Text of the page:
Abstract

Time-extended EOF (TE-EOF) analysis is employed to examine the synoptic-scale evolution of the two leading modes of the North Pacific jet stream variability, namely, its zonal extension–retraction (TE-EOF 1) and the north–south shift of its exit region (TE-EOF 2). Use of the TE-EOF analysis enables a temporally coherent examination of the synoptic-scale evolution preceding and following peaks in each of the two leading modes that provides insight into the preferred evolutions of the North Pacific jet.

Composite analyses are constructed based upon selecting peaks in the principal component time series of both phases of each TE-EOF whose magnitude exceeded 1.5 standard deviations. Jet extension events are associated with an anomalous cyclonic circulation over the Gulf of Alaska that induces a low-level warm anomaly over western North America. Jet retractions are associated with a nearly opposite configuration characterized by an anomalous anticyclonic circulation over the Aleutians and anomalous low-level cold anomaly over western North America. Similar but lower-amplitude upper-level patterns are noted in the composites of the corresponding poleward-/equatorward-shifted jet phases, with the poleward shift of the jet exit region tied to anomalously low geopotential heights over Alaska and anomalous low-level warmth over north-central North America. An equatorward shift of the exit region is tied to positive height anomalies over Alaska with downstream cold anomalies occurring in western North America. The more extreme downstream impacts that characterize TE-EOF 2 are also longer lasting (>5 days), suggesting potential utility in medium-range forecasts.

1. Introduction

Among the most ubiquitous structural characteristics of Earth’s atmosphere are the narrow, rapidly flowing currents of air located near the tropopause, known as jet streams or jets. These synoptic features were largely unknown before and during World War II despite their original identification by Wasaburo Ooishi over Japan in 1924 (Lewis 2003). By the end of the war, however, the existence of jet streams was well established, drawing substantial amounts of research attention that quickly led to the discovery of separate subtropical (e.g., Loewe and Radok 1950; Yeh 1950; Koteswaram 1953) and polar (e.g., Namias and Clapp 1949; Palmén 1951; Newton 1954) jets.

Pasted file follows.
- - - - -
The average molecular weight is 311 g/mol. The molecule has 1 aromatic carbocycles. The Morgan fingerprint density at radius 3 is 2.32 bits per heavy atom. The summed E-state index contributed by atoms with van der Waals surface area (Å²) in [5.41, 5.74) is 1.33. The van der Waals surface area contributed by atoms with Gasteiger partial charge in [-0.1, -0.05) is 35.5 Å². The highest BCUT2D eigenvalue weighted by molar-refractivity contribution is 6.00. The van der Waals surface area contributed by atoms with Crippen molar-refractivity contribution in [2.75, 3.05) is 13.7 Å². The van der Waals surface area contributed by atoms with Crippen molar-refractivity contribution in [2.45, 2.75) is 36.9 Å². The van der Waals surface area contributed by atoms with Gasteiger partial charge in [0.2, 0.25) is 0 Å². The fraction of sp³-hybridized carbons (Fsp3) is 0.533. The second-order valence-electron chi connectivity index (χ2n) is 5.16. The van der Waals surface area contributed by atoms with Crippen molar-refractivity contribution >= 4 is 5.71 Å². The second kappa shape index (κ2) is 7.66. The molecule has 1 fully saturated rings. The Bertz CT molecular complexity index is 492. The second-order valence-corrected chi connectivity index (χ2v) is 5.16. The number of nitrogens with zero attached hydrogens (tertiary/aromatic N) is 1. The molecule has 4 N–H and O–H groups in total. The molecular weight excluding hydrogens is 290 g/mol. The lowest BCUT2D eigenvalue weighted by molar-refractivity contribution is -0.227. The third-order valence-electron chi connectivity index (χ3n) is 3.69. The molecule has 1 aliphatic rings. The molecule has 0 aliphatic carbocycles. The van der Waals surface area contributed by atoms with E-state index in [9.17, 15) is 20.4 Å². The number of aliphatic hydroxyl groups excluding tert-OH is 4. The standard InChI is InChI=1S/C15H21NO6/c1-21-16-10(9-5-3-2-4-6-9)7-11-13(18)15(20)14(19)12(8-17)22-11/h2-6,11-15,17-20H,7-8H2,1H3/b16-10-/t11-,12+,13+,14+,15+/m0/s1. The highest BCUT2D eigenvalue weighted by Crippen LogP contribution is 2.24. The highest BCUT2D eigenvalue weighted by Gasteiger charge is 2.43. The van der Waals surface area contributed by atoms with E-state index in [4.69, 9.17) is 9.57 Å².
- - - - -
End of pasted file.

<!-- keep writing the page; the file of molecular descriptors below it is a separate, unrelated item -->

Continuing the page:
The first comprehensive descriptions of North Pacific jet stream structure were provided by Mohri (1953). He emphasized that the jet sat between contrasting air masses and that what often appeared to be a single jet entity was, in fact, a hybrid of the separate subtropical and polar jets. Considerable attention has subsequently been directed toward understanding the influence of external processes on the evolution of the jet. For instance, deep tropical convection, organized on the synoptic scale, can impact the jet either directly via upper-level divergent outflow (e.g., Archambault et al. 2013) or remotely through downstream baroclinic development (e.g., Kiladis and Weickmann 1992; Madden and Julian 1994; Higgins et al. 2000; Riemer and Jones 2010).